Low blood sugar levels, also called hypoglycemia, occur when the level of glucose in your blood drops too low, resulting in low blood glucose levels and some unfavourable symptoms such as feeling dizzy, hungry and/or tired. In those with diabetes, this tends to occur as a result of the following:

  • Skipping or delaying a meal
  • Intense exercise
  • Taking too high a dose of diabetes medication such as insulin

While a particularly low blood sugar level tends to occur in those with diabetes, in very rare cases, certain conditions can cause low blood sugar in people without diabetes - this is known as non-diabetic hypoglycemia.

See also: What is Diabetes?


How do you feel when your sugar is low?


It’s normal for blood sugar levels to vary throughout the day for each and every one of us. With that said, when blood sugar levels fall particularly low, it’s important to take action. According to the American Diabetes Association, blood sugar levels are considered particularly low in those with diabetes when blood sugar is less than 70 mg/dL.

Although low blood sugar levels can affect everyone differently, and symptoms may change over time for each individual, it’s important to stay in the know with regards to certain early symptoms of low blood sugar.

Some of the most common and early symptoms of low blood sugar include:

  • Feeling hungry
  • Sweating
  • Tingling lips
  • Feeling shaky or trembling
  • Dizziness
  • Feeling tired
  • Fast heartbeat
  • Feelings of anxiety

One of the most reliable ways to know whether or not your blood sugar level has fallen is to check your blood sugar. If you can confirm that they have fallen, the next important step is to treat it.

See also: What is the best treatment for diabetes?


How do you treat low blood sugar?


The American Diabetes Association suggests treating low blood sugar using what they call the “15-15 Rule”. This treatment involves consuming 15 grams of carbohydrates to raise glucose levels and checking your levels again after 15 minutes. Some foods that contain 15 grams of carbohydrates include:

  • Three glucose tablets
  • 4-6 ounces of fruit juice
  • 2 tablespoons of raisins
  • 6 jelly beans
  • 5-6 ounces of regular soda

It’s suggested to repeat these steps until your levels reach 70 mg/dL. Once your levels have returned to normal, it’s important to have a small snack to keep them that way!

See also: What is the Difference Between Type 1 and Type 2 Diabetes?


What can happen if low blood sugar isn’t treated?


If low blood sugar goes untreated, it can result in severe hypoglycemia - this is considered a serious emergency and is treated with glucagon - a hormone that can help to raise your blood sugar levels.

Signs and symptoms of severe hypoglycemia include[2] :

  • Weakness
  • Blurred vision
  • Difficulty concentrating
  • Confusion
  • Slurred speech or clumsiness

It’s important to remember that severe hypoglycemia is a medical emergency and should be treated like so. If you don’t have access to glucagon, get in touch with your health care provider or the emergency services.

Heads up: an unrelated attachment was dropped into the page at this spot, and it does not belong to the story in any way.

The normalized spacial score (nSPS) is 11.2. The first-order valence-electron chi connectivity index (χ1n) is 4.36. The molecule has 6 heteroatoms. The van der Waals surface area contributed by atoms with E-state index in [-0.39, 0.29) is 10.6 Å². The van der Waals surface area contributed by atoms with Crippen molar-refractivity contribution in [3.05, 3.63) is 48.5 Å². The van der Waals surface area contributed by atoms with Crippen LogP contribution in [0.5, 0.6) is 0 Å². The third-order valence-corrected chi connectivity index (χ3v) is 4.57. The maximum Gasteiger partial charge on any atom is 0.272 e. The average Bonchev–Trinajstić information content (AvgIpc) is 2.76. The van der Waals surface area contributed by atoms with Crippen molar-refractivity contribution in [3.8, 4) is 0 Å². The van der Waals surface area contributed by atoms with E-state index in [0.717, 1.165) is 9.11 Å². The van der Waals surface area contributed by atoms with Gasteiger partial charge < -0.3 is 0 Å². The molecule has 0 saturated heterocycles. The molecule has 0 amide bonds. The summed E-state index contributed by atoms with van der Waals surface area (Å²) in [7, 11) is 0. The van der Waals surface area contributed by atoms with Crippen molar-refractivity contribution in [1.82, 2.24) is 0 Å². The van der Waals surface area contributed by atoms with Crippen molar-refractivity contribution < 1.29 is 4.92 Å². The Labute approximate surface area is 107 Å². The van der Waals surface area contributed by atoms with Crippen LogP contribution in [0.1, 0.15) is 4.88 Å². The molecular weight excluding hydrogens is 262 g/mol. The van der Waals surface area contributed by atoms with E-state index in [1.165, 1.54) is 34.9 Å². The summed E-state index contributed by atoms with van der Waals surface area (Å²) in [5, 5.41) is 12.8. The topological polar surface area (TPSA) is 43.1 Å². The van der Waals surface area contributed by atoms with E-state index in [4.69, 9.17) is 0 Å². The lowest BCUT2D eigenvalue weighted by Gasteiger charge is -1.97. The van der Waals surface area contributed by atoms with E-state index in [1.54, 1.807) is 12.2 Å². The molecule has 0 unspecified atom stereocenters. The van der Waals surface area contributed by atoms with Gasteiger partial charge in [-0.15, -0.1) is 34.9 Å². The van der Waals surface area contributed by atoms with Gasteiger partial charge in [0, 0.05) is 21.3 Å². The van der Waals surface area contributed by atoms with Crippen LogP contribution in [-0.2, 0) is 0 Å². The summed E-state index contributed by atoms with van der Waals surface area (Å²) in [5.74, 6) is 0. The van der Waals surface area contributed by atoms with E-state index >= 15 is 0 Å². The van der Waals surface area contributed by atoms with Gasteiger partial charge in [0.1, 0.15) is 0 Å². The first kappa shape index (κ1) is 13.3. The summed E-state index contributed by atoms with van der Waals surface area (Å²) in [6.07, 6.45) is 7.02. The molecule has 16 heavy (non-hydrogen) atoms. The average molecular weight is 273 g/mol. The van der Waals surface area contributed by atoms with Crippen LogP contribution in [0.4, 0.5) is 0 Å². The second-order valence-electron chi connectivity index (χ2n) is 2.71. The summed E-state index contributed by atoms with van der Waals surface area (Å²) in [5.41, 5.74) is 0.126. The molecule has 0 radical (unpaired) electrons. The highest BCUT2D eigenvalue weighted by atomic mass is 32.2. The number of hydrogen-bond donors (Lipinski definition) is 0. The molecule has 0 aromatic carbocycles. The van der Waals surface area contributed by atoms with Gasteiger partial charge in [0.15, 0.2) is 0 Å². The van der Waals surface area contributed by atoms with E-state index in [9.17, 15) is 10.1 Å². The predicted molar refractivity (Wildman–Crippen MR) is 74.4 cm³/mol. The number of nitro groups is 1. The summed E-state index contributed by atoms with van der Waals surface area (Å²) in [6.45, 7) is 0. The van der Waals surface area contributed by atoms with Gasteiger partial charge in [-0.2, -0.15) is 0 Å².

See also: Diabetes-Friendly Foods: 10 Foods to Help Control Blood Sugar


What causes low blood sugar without diabetes?


While hypoglycemia is often related to people with type 1 or type 2 diabetes - particularly if the person needs insulin to help in controlling their blood sugar, it can also occur in those without diabetes.

In very rare cases, certain drugs and conditions can cause low blood sugar in people who don’t have diabetes - this is known as non-diabetic hypoglycemia. There are two forms:

  • Reactive hypoglycemia: This refers to low blood sugar within a few hours after eating a meal
  • Fasting hypoglycemia: This refers to low blood sugar that occurs after a long period of not eating

Although the actual cause of both forms of hypoglycemia isn’t yet clear, there are some possible causes associated with both.

Some possible causes of reactive hypoglycemia include:

  • Alcohol
  • Surgical procedures
  • Metabolic disorders

Some possible causes of fasting hypoglycemia include:

  • Certain medications
  • Alcohol
  • Illnesses that affect the heart, kidneys, or liver
  • Tumor in the pancreas

If you are frequently experiencing hypoglycemia symptoms, it’s important to reach out to your doctor to find out more and to rule out any other underlying conditions or causes.

See also: Is Diabetes Genetic, Hereditary, or Both?


If you’re interested in monitoring your blood sugar levels, you can do so from the comfort of your own home with an at-home lab test.

LetsGetChecked’s Diabetes Test measures your HbA1c levels which can help determine the amount of sugar in your blood. A high HbA1c result means that you have too much sugar in your blood. The test is used to determine your risk of diabetes (pre-diabetes) or how well your diabetes is being managed with online results available within 2-5 days.

You should consider taking the test if:

  • You have diabetes type 1 or type 2
  • You have a family history of diabetes
  • You are presenting with symptoms of diabetes

See also: How do you Check for Diabetes From Home?



References

  1. NHS. Low blood sugar (hypoglycaemia). Online: NHS.uk, 2017
  2. NHS. Low blood sugar (hypoglycaemia). Online: NHS.uk, 2017